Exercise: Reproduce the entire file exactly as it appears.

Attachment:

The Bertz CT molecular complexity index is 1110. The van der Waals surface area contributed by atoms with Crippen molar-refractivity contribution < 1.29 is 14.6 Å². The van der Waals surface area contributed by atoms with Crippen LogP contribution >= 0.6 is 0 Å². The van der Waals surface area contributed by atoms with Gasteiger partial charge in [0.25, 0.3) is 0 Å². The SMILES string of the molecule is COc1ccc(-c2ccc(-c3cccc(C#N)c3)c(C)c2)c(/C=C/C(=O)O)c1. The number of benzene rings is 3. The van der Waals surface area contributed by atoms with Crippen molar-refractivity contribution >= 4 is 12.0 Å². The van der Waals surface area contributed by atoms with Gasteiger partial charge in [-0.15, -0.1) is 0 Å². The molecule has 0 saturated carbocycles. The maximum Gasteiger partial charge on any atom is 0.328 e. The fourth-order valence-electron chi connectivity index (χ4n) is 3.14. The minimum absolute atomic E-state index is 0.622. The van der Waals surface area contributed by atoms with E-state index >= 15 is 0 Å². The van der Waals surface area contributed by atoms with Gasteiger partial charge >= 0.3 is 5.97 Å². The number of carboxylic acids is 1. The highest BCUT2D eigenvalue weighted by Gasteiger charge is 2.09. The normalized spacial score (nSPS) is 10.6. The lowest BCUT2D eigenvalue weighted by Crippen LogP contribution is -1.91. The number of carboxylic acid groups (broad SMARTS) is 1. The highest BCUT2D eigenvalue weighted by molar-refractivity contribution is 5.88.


The Bertz CT molecular complexity index is 1110. The van der Waals surface area contributed by atoms with Crippen molar-refractivity contribution < 1.29 is 14.6 Å². The van der Waals surface area contributed by atoms with Crippen LogP contribution >= 0.6 is 0 Å². The van der Waals surface area contributed by atoms with Gasteiger partial charge in [0.25, 0.3) is 0 Å². The SMILES string of the molecule is COc1ccc(-c2ccc(-c3cccc(C#N)c3)c(C)c2)c(/C=C/C(=O)O)c1. The number of benzene rings is 3. The van der Waals surface area contributed by atoms with Crippen molar-refractivity contribution >= 4 is 12.0 Å². The van der Waals surface area contributed by atoms with Gasteiger partial charge in [-0.15, -0.1) is 0 Å². The molecule has 0 saturated carbocycles. The maximum Gasteiger partial charge on any atom is 0.328 e. The fourth-order valence-electron chi connectivity index (χ4n) is 3.14. The minimum absolute atomic E-state index is 0.622. The van der Waals surface area contributed by atoms with E-state index >= 15 is 0 Å². The van der Waals surface area contributed by atoms with Gasteiger partial charge >= 0.3 is 5.97 Å². The number of carboxylic acids is 1. The highest BCUT2D eigenvalue weighted by Gasteiger charge is 2.09. The normalized spacial score (nSPS) is 10.6. The lowest BCUT2D eigenvalue weighted by Crippen LogP contribution is -1.91. The number of carboxylic acid groups (broad SMARTS) is 1. The highest BCUT2D eigenvalue weighted by molar-refractivity contribution is 5.88.